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  • 20 June 2011
  • Posted By Sahar Fahimi
  • 1 Comments
  • Events in Iran, Human Rights in Iran, Iranian Youth, Sanctions, UN

Akbar Ganji: “The Worst Scenario for Iran: A Different Look” (Part 2 of 2)

On June 15, 2011, Akbar Ganji published an article,”The Worst Scenario for Iran: A Different Look,” on BBC Persian, examining the economy of Iran and the effects of the international sanctions on it. NIAC’s Ali Tayebi and Sahar Fahimi have translated this article from Ganji’s original pen, Persian, to English.  This is the second half of the article; the first half is here.

The worst possible situation

Ayatollah Khamenei will never accept to retreat in Iran nuclear project. His policy in the Middle East and North Africa to support the extremist activities and calling the ongoing changes across the region “Islamic Revolution” soured the anti-Iran atmosphere, and put Persian Gulf countries in an confrontational position with Iran.

In this situation, what option remains for the Western countries other than increasing political and economic sanctions?

Let us assume that the western countries succeed in sanctioning all Iranian banks. Let us assume that this sanction also includes Iran’s fuel, and Iran is put in a situation similar to Iraq during Saddam Hussein’s era. In this case, the unemployment rate in Iran will increase by millions, poverty will be expanded all over the country and the middle class will merge into the lower class. Tens of thousands of children and the elderly will lose their lives.

Would this situation lead to protests or cause a revolution? Thousands of different issues could lead to the collapse of the totalitarian religious regime, however, no one can predict that increasing unemployment and poverty will cause protests or spark a revolution. Consider Iraq, the toughest economic sanctions in ten years destroyed the Iraqi society, but did not hurt Saddam’s regime and at the end he stepped down only by military attack and invasion.

In the same situation, as long as the regime has power and intention to systemically crackdown any protests and critique, it will continue to survive. Decline in any of these two factors is a prerequisite for regime change.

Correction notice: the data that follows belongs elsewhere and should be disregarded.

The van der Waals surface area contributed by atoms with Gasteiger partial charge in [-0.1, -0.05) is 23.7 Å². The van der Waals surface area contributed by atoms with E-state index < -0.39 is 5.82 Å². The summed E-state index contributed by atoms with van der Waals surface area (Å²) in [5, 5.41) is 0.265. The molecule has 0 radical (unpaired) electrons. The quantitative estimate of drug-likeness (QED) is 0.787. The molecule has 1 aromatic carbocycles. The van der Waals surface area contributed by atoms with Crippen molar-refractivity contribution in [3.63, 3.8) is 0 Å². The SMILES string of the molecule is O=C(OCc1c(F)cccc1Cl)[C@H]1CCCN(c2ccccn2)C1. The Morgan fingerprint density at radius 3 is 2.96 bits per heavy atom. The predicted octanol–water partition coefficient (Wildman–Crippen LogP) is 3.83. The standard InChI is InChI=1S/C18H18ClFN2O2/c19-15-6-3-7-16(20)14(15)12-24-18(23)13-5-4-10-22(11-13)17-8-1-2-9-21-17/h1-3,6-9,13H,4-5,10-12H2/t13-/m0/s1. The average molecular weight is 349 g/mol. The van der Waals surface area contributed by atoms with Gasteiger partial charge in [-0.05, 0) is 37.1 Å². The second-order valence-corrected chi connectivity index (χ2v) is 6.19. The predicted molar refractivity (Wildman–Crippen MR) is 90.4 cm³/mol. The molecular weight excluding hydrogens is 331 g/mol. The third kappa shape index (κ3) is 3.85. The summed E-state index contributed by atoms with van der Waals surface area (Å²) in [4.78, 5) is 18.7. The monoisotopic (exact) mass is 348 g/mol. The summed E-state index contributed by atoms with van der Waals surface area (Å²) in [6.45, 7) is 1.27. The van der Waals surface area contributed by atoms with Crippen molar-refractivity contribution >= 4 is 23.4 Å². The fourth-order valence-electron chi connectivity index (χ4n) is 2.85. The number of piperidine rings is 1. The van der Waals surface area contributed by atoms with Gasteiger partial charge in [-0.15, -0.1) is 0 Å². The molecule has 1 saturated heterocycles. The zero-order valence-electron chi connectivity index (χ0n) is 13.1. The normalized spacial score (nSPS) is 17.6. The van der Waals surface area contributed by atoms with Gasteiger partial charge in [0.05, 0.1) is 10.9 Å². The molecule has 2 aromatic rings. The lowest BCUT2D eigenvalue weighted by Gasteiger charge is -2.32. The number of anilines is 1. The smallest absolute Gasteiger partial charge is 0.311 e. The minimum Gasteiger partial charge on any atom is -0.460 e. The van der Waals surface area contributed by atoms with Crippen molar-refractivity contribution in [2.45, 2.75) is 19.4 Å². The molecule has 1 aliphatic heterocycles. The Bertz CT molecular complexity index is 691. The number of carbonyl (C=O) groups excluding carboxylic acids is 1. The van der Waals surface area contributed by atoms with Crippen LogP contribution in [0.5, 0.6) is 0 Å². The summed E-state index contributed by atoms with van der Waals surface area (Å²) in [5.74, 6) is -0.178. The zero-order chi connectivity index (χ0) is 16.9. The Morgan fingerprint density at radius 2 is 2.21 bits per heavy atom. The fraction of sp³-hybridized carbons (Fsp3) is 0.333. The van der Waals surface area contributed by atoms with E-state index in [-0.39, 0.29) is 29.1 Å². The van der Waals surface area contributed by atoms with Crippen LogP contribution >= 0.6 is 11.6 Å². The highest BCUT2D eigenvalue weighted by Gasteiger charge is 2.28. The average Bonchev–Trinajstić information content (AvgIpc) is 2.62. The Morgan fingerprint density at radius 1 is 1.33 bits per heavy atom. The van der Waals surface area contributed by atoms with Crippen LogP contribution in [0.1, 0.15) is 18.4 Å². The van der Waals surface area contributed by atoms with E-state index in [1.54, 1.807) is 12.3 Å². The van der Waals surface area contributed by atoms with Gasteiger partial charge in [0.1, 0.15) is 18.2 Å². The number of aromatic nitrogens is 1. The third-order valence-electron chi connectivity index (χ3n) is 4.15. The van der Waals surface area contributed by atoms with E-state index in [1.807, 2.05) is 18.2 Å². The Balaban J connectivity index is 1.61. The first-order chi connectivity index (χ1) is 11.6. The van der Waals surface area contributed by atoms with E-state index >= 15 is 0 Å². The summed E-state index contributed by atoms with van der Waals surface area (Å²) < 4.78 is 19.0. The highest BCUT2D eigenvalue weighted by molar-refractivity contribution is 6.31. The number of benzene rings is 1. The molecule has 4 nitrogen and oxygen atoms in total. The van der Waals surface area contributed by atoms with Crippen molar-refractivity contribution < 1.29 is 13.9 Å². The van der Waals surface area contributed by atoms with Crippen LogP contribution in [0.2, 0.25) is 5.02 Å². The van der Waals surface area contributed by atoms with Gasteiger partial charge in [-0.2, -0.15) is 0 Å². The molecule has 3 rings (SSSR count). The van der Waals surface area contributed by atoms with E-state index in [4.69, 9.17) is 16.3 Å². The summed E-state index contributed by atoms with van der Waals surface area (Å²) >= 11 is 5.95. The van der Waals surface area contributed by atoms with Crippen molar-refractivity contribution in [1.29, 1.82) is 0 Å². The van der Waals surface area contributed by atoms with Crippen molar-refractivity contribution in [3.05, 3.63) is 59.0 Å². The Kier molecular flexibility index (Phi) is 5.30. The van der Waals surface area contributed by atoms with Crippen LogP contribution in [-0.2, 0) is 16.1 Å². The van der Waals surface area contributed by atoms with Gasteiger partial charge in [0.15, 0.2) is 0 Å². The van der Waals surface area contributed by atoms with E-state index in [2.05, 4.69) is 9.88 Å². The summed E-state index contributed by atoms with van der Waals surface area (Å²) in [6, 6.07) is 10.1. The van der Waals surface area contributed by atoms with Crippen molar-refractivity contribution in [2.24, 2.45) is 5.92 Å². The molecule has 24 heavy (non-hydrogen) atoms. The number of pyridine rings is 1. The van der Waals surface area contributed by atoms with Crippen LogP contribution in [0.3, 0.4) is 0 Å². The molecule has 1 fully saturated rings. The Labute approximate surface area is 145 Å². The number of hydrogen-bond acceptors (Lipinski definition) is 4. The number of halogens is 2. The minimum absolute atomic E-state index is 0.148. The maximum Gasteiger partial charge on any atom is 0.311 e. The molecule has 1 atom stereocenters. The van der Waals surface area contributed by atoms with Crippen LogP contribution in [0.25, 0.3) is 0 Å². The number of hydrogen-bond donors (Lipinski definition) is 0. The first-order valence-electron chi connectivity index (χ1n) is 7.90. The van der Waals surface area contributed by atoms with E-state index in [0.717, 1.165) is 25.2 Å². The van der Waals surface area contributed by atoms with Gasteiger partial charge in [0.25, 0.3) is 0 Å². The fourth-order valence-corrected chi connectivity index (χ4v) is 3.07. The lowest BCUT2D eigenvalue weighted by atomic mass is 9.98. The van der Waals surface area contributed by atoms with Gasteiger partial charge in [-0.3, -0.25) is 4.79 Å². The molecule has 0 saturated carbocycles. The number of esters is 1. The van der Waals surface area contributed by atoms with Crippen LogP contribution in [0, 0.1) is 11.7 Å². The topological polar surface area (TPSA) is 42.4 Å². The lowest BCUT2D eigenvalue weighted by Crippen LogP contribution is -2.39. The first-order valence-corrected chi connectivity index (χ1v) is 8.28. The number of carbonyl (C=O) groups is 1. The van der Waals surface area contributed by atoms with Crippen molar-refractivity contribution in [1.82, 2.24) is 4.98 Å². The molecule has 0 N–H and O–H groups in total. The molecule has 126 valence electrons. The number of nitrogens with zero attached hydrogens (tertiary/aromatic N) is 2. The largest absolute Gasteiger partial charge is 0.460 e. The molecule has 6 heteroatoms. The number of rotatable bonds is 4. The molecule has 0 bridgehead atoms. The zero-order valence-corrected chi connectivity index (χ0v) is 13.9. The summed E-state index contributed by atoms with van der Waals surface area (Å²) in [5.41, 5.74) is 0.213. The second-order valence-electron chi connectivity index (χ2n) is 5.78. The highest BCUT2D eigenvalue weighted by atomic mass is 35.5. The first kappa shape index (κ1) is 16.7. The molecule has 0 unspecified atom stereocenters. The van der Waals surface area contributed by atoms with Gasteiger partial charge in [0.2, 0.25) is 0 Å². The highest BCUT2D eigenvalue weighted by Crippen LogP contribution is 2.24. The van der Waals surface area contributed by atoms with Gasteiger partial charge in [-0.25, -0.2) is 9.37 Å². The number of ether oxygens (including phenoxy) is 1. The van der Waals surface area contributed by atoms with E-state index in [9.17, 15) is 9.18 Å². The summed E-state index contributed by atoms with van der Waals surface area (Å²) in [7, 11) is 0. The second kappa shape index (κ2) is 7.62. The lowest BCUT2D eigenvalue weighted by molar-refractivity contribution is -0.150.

A regime that can and yearns to remain in power by a broad crackdown, will sustain until these factors have changed.

  • 15 July 2009
  • Posted By Sanaz Tofighrad
  • 2 Comments
  • Iran Election 2009, Uncategorized

“Ahmadinejad and his ministers will be absent for Tehran’s Friday prayer”

Sarmayeh and other news sources have reported that Ahmadinejad is going to the city of Mashhad today and is planning to give a speech on Friday at Imam Reza’s shrine there.  The cabinet will also have a meeting in Mashhad.  “Therefore, Ahmadinejad and his cabinet will not be present for Tehran’s Friday prayers.”

According to some reformist media such as Norooz, Ahmadinejad is taking this trip mainly to avoid attending the Friday sermon led by Rafsanjani.

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Tell Google: Stop playing Persian Gulf name games!

May 14, 2012
Larry Page
Chief Executive Officer
Google Inc.
1600 Amphitheatre Parkway
Mountain View, California 94043

Dear Mr. Page:

It has come to our attention that Google has begun omitting the title of the Persian Gulf from its Google Maps application. This is a disconcerting development given the undisputed historic and geographic precedent of the name Persian Gulf, and the more recent history of opening up the name to political, ethnic, and territorial disputes. However unintentionally, in adopting this practice, Google is participating in a dangerous effort to foment tensions and ethnic divisions in the Middle East by politicizing the region’s geographic nomenclature. Members of the Iranian-American community are overwhelmingly opposed to such efforts, particularly at a time when regional tensions already have been pushed to the brink and threaten to spill over into conflict. As the largest grassroots organization in the Iranian-American community, the National Iranian American Council (NIAC) calls on Google to not allow its products to become propaganda tools and to immediately reinstate the historically accurate, apolitical title of “Persian Gulf” in all of its informational products, including Google Maps.